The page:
If one school of thought bears out, not everyone is set to be beneficiaries of the more turbocharged world of innovation and opportunity promised by the Fourth Industrial Revolution and the convergence of the physical, digital and biological worlds.
Indeed, the hype and potential is often tempered by a more cautionary narrative which fears one man’s opportunity could be another’s job loss, as the rise of automation encroaches ever more strongly on frontline and low-skilled roles.
A cursory glance around many of our high-street retail staples bears testament to this infiltration as self-service checkouts gradually make those who traditionally manned them surplus to requirements. It’s a plight which took centre stage at the World Economic Forum in Davos earlier this year, with the launch of a report by Swiss bank, UBS, which cited how the Industry 4.0 will ultimately signal a polarization of the labour force as low skills continue to be automated, a trend increasingly set to spread to middle-class jobs.
For a section of the workforce, the outlook could seem very bleak, as it waits passively to be usurped by automated counterparts, but fortunately there is a broader story. Indeed, the argument which frames frontline jobs and technology as either/or rivals locked in a battle for a supremacy is overlooking the opportunities presented by the defining technologies of the digital revolution which can drive performance, job satisfaction, and the quality of customer service of those on the front line as opposed to replacing them with machines.
Data analytics is a case in point; by pioneering the way in which assets are maintained, the technology is quickly establishing its value as a means to enhance and expand the scope of roles.
It’s a situation made possible by the technology’s growing pervasiveness, which has seen the use filter down from small pockets at the very top of the businesses to enable organisation-wide broader access.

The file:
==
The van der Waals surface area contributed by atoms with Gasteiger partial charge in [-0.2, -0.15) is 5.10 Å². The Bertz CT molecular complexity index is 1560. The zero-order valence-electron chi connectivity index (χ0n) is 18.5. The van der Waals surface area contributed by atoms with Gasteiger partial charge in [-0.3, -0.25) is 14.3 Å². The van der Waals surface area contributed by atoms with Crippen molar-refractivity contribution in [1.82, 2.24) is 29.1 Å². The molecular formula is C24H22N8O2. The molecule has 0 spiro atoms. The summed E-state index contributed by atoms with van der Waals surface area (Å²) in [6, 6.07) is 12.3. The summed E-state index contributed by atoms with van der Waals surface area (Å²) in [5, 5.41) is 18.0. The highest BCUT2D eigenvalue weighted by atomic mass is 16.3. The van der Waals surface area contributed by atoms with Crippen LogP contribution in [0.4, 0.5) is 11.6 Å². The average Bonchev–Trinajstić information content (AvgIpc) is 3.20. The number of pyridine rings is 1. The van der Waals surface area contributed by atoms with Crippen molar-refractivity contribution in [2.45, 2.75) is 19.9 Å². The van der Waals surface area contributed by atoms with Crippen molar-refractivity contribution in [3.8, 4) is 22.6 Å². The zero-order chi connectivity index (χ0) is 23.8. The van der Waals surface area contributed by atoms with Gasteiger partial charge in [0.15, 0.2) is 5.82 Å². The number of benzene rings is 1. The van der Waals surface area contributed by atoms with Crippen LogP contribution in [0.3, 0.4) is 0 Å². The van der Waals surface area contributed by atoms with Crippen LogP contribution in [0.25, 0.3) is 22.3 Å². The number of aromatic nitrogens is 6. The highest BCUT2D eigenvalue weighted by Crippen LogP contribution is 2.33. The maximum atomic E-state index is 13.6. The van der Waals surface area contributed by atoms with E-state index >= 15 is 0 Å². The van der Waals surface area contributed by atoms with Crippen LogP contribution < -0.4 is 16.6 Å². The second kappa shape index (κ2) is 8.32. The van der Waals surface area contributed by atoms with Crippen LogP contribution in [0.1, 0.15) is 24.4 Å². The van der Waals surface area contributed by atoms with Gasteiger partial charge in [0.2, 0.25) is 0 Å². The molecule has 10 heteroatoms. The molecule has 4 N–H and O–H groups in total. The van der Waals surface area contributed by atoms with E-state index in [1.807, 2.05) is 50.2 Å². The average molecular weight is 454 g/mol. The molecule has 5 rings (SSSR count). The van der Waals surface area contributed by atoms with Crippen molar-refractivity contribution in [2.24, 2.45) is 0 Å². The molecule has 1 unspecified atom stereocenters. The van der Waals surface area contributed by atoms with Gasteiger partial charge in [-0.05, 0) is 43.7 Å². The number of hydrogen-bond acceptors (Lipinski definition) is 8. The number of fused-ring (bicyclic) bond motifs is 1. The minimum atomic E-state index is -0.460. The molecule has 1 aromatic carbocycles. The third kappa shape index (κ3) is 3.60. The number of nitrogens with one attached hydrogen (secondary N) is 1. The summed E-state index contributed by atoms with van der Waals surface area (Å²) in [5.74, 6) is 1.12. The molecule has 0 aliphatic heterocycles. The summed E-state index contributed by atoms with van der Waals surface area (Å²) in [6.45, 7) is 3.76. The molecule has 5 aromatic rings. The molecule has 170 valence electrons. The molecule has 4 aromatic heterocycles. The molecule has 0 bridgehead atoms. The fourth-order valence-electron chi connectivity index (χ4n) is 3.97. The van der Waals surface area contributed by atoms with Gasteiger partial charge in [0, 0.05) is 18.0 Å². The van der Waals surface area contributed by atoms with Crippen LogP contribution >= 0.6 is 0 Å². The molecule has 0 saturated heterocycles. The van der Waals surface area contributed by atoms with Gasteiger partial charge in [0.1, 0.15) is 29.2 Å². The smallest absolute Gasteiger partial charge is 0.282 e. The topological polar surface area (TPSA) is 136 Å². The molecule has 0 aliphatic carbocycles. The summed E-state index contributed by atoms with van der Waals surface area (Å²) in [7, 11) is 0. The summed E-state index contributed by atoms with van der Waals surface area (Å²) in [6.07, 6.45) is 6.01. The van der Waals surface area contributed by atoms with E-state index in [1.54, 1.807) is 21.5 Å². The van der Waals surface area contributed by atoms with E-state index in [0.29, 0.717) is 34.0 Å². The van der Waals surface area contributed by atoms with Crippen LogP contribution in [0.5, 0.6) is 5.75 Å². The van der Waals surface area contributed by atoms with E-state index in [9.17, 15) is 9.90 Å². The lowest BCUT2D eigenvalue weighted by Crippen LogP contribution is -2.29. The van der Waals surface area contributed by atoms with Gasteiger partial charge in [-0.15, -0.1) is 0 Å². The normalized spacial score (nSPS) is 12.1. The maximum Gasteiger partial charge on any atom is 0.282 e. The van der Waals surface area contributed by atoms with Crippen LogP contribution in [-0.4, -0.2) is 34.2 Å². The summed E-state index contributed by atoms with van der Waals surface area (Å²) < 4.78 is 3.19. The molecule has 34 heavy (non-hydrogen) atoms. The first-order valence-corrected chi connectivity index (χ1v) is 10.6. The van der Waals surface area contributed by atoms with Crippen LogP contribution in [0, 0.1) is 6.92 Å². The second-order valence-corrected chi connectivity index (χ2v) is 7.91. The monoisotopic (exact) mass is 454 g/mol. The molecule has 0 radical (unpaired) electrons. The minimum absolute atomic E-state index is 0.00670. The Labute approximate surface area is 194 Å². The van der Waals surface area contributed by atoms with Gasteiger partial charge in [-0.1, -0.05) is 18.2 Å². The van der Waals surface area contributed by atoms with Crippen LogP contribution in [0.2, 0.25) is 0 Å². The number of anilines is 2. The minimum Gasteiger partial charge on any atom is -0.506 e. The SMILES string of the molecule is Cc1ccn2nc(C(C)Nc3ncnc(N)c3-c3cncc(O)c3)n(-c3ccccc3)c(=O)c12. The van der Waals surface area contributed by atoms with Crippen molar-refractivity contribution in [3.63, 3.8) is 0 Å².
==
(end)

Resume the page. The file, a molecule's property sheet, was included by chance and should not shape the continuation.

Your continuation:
This has been fueled in part by the new breed of accessible solutions such as TIBCO Spotfire, which uses engaging dashboards displaying visually compelling data to offer an immediate snapshot of the stories that could otherwise be buried in tables of numbers and spreadsheets. The result is that for the first time, non-specialists can understand and interpret data without the usual dependency on IT or specialists to extrapolate the information, saving time while generating greater independence.
In retail, we know analytics has a big role to play in identifying customer purchasing habits, a behind-the-scenes activity which is brought to life on the shop floor with major ramifications for those at the coalface and customer-facing. Access to customer intelligence on previous purchasing habits can inform targeted promotional offers, capturing the insights in real time to react and tailor the service accordingly providing actionable insight on customer shopper behavior and store operations, empowering retail assistants to improve the in-store experience while boosting the overall performance of the store.
Equipping and empowering a section of the business, which has not always been given the tools or been privy to such information, can be a major barometer of how ingrained analytics has become within a business. Furthermore, it’s a development, which underlines the power of collaboration, which is one of the most defining trait of the Fourth Industrial Revolution. Forensic intelligence combined with the human personal touch of customer service that can never be replicated by a machine reinforces a synergy and drives home the point that humans and technology on the front line need not be mutually exclusive.